“Sustainable biomass has played a central role in taking the UK off coal, provided an important back-up for wind power and is critical to achieving net zero by 2050 through Bioenergy with Carbon Capture and Storage (BECCS). The UK has world-leading sustainability criteria which prevent the supply of biomass for energy generation from areas where deforestation or land use change has occurred.
“In this case, a section of forest was legally harvested to supply wood for industries including construction, joinery and bioenergy. The harvest took place in line with Natura 2000 agreements and under strict controls and regulations and there’s nothing to suggest that this harvest was inappropriate. Moreover, tree cover in both Estonia and Latvia has increased in recent years, underlining the sustainable nature of the forestry operations there.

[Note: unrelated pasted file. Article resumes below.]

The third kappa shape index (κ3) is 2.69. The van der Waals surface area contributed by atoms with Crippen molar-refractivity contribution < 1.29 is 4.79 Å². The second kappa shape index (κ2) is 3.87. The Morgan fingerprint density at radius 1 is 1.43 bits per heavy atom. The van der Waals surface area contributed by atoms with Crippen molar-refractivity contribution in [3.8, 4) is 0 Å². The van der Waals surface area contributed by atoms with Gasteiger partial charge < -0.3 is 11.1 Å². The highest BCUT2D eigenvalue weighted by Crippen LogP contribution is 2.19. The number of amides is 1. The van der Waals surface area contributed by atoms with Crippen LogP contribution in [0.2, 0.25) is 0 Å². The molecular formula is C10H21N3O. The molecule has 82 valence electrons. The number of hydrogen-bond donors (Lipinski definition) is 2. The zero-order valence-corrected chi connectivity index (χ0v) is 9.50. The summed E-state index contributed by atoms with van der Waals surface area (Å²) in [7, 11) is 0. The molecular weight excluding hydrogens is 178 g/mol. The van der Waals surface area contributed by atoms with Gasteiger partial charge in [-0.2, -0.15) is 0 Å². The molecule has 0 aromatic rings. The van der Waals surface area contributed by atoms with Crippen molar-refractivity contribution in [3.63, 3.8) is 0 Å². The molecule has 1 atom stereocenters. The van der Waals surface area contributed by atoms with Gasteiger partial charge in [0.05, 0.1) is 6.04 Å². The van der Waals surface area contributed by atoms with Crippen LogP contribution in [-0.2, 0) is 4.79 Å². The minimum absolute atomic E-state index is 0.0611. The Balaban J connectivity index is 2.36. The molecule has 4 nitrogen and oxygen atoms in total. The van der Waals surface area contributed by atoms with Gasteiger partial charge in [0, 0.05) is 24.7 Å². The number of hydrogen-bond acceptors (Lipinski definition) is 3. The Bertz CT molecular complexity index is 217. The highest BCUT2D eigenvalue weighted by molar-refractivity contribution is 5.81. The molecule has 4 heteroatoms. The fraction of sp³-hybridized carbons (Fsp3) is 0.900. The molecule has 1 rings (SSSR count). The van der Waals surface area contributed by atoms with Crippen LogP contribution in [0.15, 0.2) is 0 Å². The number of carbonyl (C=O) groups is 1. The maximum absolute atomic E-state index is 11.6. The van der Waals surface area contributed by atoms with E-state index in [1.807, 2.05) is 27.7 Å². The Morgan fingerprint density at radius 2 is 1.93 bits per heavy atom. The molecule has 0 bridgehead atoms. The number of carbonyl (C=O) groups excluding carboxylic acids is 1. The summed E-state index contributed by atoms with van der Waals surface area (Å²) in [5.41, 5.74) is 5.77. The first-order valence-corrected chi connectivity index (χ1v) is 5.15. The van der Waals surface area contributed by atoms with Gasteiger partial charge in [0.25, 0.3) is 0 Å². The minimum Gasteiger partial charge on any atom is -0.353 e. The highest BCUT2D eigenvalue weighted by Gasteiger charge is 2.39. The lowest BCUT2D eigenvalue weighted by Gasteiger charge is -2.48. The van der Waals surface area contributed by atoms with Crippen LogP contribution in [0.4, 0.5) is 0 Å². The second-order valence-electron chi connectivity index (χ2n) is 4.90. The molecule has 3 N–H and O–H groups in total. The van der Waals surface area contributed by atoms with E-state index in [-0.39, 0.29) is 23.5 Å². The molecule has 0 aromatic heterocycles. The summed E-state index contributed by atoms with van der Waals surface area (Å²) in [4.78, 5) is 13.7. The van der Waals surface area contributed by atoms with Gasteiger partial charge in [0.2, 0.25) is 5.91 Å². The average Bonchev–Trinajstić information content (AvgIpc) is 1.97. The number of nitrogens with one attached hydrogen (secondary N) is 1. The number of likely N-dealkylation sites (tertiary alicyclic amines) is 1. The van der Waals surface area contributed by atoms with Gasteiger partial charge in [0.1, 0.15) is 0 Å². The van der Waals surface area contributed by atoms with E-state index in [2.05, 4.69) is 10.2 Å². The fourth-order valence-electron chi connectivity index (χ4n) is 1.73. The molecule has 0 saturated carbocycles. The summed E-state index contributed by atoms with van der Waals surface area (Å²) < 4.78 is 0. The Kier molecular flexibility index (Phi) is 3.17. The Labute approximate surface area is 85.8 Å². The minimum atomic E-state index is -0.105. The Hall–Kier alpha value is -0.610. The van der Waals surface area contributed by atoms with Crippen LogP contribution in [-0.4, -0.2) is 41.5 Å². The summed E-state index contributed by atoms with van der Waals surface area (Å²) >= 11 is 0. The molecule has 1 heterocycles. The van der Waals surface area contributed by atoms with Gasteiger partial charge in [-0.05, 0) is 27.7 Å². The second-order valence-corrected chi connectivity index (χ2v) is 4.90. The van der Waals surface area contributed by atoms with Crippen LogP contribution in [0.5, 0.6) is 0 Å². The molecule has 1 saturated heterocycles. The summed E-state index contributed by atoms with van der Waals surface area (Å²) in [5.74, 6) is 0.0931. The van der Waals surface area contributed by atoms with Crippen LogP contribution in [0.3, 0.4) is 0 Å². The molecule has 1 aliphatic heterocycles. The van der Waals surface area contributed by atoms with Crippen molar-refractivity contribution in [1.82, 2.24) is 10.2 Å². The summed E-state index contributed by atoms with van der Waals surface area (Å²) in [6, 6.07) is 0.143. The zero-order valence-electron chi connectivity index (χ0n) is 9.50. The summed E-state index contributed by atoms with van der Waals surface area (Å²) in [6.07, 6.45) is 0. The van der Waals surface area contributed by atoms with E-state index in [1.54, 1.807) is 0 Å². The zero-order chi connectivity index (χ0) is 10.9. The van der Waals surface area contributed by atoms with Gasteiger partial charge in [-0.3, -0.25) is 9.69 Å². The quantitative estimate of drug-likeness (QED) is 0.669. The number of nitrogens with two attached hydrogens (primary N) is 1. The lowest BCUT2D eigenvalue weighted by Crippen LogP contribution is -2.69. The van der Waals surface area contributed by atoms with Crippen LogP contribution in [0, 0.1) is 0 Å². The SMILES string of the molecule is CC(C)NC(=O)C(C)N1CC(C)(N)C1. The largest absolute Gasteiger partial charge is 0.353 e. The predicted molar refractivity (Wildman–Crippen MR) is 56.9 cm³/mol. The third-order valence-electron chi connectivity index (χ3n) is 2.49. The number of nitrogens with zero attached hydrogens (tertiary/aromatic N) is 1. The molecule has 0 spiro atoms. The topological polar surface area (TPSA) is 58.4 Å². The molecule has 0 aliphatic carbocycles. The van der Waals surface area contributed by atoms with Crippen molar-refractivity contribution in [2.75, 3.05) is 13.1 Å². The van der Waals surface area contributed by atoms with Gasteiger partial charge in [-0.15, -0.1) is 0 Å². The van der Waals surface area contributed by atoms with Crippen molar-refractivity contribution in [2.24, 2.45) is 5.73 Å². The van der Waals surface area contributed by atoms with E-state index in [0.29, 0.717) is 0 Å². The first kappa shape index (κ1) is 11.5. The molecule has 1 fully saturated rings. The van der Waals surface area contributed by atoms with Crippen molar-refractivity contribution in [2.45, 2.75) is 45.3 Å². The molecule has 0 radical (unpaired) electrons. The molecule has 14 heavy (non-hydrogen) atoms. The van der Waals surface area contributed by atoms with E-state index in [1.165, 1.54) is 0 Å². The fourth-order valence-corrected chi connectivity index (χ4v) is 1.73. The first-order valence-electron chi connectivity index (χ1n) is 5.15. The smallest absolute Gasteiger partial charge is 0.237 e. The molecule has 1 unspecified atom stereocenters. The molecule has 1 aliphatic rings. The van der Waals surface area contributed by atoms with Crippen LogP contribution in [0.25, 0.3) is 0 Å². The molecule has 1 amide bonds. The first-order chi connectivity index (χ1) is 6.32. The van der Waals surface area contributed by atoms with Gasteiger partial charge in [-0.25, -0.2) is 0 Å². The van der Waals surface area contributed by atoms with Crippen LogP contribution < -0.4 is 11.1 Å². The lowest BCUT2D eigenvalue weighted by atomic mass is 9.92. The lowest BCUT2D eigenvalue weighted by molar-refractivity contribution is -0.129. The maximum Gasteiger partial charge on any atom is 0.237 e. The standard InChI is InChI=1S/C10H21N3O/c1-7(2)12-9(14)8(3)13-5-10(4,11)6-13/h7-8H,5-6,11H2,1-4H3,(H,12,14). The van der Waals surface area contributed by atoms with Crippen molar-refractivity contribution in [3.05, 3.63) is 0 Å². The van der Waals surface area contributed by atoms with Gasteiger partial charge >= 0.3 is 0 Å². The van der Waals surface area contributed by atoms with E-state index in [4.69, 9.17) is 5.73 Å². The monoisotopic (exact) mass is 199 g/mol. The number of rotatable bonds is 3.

“Furthermore, this report incorrectly cites bioenergy as the main driver for harvesting in the Baltic region. This ignores basic forestry economics that clearly demonstrate that harvests are driven by the significantly more valuable timber used in housebuilding and furniture than the cheaper forestry residues that are used for bioenergy. The article also ignores important relevant context, for example, that economic recovery since the financial crash has led to a recovery of forestry operations to supply wood for housebuilding, among other things.